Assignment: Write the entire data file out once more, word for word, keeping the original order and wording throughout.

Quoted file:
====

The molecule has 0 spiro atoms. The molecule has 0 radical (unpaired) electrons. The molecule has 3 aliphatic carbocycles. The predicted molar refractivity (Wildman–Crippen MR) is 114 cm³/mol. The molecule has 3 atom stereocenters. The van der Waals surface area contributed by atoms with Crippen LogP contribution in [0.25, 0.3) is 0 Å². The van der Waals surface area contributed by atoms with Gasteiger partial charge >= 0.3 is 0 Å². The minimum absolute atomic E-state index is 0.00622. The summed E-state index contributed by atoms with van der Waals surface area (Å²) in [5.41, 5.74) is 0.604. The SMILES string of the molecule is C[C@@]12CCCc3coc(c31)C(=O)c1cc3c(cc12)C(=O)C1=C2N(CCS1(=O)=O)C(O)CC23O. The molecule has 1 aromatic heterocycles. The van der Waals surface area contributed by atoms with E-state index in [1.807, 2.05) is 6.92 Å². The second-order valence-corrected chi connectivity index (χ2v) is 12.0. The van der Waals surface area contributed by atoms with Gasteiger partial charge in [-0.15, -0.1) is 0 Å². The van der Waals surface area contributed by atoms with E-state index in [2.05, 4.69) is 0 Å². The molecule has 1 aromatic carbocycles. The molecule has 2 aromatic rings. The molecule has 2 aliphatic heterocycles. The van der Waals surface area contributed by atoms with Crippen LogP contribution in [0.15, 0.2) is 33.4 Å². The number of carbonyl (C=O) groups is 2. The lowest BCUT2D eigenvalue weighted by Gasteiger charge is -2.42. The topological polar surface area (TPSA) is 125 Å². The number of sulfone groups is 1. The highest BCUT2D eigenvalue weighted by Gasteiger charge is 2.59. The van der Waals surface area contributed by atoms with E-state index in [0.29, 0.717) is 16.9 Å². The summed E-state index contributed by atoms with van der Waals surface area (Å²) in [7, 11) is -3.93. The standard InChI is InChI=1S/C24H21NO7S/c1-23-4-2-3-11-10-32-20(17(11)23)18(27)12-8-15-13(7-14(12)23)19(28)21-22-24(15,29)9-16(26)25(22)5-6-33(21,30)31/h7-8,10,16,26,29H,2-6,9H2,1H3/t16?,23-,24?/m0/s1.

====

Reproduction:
The molecule has 0 spiro atoms. The molecule has 0 radical (unpaired) electrons. The molecule has 3 aliphatic carbocycles. The predicted molar refractivity (Wildman–Crippen MR) is 114 cm³/mol. The molecule has 3 atom stereocenters. The van der Waals surface area contributed by atoms with Crippen LogP contribution in [0.25, 0.3) is 0 Å². The van der Waals surface area contributed by atoms with Gasteiger partial charge >= 0.3 is 0 Å². The minimum absolute atomic E-state index is 0.00622. The summed E-state index contributed by atoms with van der Waals surface area (Å²) in [5.41, 5.74) is 0.604. The SMILES string of the molecule is C[C@@]12CCCc3coc(c31)C(=O)c1cc3c(cc12)C(=O)C1=C2N(CCS1(=O)=O)C(O)CC23O. The molecule has 1 aromatic heterocycles. The van der Waals surface area contributed by atoms with E-state index in [1.807, 2.05) is 6.92 Å². The second-order valence-corrected chi connectivity index (χ2v) is 12.0. The van der Waals surface area contributed by atoms with Gasteiger partial charge in [-0.15, -0.1) is 0 Å². The van der Waals surface area contributed by atoms with E-state index in [2.05, 4.69) is 0 Å². The molecule has 1 aromatic carbocycles. The molecule has 2 aromatic rings. The molecule has 2 aliphatic heterocycles. The van der Waals surface area contributed by atoms with Crippen LogP contribution in [0.15, 0.2) is 33.4 Å². The number of carbonyl (C=O) groups is 2. The lowest BCUT2D eigenvalue weighted by Gasteiger charge is -2.42. The topological polar surface area (TPSA) is 125 Å². The number of sulfone groups is 1. The highest BCUT2D eigenvalue weighted by Gasteiger charge is 2.59. The van der Waals surface area contributed by atoms with E-state index in [0.29, 0.717) is 16.9 Å². The summed E-state index contributed by atoms with van der Waals surface area (Å²) in [7, 11) is -3.93. The standard InChI is InChI=1S/C24H21NO7S/c1-23-4-2-3-11-10-32-20(17(11)23)18(27)12-8-15-13(7-14(12)23)19(28)21-22-24(15,29)9-16(26)25(22)5-6-33(21,30)31/h7-8,10,16,26,29H,2-6,9H2,1H3/t16?,23-,24?/m0/s1.